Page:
How do individuals achieve "good outcomes" in one-shot strategic situations? One possibility is that they engage in some kind of preplay communication - cheap talk - in which they endeavor to convince one another of the actions they intend to play. Another, less explored, possibility is that individuals take account of their knowledge of the past behavior of others when deciding which actions to play. While these two possibilities have been considered separately, there has been no research examining the relative efficacy of cheap talk and observation for the achievement of good outcomes. This paper reports the results from an experiment with human subjects that allows for such a comparison. The effects of cheap talk and observation of past actions are compared with each other, and with a control, in which neither cheap talk nor observation is allowed. We consider three different 2x2 games and explain why cheap talk or observation is likely to be the more effective device for achieving good outcomes in each game. The experimental evidence suggests that both cheap talk and observation make cooperation and successful coordination more likely and increase payoffs relative to the control. The relative success of cheap talk versus observation in achieving such good outcomes depends on the game played, in accordance with our predictions. We also find that the signals players send are informative in the sense that they are correlated with their eventual actions, and that receivers of signals take this fact into account by conditioning their actions on the signal they receive. The results of this experiment can be used to extend game-theoretic models of how individuals make use of the different types of information available in strategic environments.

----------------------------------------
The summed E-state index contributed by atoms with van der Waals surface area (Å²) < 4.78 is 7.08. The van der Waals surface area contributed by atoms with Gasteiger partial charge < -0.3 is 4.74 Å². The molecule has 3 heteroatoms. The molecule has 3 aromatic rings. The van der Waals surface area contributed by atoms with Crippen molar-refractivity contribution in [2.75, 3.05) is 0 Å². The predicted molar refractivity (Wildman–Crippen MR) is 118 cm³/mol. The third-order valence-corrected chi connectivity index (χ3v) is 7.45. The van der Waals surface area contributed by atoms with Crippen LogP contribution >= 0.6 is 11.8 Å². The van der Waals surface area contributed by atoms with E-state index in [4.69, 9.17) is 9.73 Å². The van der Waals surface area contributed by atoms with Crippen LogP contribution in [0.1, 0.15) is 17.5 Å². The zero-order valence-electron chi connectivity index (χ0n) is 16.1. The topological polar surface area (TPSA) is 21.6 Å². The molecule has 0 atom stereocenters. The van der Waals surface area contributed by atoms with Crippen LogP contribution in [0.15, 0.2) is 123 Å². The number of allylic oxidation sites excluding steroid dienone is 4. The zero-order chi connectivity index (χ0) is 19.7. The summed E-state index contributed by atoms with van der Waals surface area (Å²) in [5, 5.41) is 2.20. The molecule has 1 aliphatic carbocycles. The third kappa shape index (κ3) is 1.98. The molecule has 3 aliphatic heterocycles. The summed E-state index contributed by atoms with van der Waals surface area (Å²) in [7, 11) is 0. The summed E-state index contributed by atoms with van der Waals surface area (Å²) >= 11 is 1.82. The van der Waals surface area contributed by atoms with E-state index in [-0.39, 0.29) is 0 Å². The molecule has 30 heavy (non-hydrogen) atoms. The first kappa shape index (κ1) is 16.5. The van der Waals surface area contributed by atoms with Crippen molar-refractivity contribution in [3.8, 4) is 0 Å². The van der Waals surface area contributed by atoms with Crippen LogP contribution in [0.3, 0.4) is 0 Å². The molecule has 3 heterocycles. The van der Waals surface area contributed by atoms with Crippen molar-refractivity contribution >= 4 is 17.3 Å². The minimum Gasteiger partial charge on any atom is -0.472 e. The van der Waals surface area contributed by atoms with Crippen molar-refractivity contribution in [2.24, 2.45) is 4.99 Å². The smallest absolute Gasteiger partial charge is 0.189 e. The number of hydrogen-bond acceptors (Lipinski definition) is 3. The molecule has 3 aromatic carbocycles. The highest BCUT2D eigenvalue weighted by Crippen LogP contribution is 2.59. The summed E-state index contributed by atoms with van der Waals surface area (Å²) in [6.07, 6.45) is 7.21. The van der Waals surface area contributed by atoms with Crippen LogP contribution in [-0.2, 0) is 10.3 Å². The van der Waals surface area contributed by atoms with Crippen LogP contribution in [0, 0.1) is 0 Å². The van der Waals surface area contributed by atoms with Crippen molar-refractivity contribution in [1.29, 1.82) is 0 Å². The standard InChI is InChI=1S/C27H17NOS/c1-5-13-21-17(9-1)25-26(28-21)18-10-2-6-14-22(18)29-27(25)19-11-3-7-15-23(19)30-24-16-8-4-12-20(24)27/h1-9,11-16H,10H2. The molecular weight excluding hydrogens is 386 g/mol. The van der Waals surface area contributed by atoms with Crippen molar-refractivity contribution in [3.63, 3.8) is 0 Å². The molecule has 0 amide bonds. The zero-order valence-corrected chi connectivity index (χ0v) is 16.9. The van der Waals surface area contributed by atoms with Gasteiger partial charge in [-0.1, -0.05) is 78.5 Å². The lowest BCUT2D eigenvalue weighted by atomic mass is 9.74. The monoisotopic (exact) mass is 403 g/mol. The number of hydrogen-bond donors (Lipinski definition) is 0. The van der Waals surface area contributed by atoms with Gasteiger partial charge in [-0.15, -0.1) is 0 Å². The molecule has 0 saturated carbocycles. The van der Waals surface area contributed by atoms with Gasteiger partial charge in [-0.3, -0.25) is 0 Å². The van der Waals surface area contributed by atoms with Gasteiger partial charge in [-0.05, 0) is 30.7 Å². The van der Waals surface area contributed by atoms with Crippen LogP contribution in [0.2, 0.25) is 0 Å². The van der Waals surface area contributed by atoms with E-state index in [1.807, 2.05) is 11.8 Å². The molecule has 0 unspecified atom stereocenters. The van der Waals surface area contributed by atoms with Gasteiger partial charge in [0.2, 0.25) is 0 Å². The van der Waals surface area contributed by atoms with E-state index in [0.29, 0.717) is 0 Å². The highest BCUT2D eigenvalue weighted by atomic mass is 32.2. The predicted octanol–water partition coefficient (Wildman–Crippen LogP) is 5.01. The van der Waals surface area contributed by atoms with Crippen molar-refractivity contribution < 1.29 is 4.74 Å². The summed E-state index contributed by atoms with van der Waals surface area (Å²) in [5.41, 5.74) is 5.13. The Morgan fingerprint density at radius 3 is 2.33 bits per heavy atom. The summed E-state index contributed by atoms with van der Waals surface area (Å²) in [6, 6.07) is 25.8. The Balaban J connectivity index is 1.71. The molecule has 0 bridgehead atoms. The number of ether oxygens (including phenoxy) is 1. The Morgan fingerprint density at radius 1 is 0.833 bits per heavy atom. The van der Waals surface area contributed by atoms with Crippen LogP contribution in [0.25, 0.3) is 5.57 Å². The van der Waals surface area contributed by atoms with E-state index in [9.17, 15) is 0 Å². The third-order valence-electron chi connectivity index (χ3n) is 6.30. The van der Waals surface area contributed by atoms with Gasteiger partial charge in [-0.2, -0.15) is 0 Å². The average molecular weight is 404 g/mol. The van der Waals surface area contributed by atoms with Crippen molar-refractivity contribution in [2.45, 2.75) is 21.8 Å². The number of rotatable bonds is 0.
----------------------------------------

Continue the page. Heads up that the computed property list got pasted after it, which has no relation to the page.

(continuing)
Duffy, John and Nick Feltovich (2002), "Do actions speak louder than words? An experimental comparison of observation and cheap talk", Games and Economic Behavior 39 (1), pp. 1-27. DOI: 10.1006/game.2001.0892.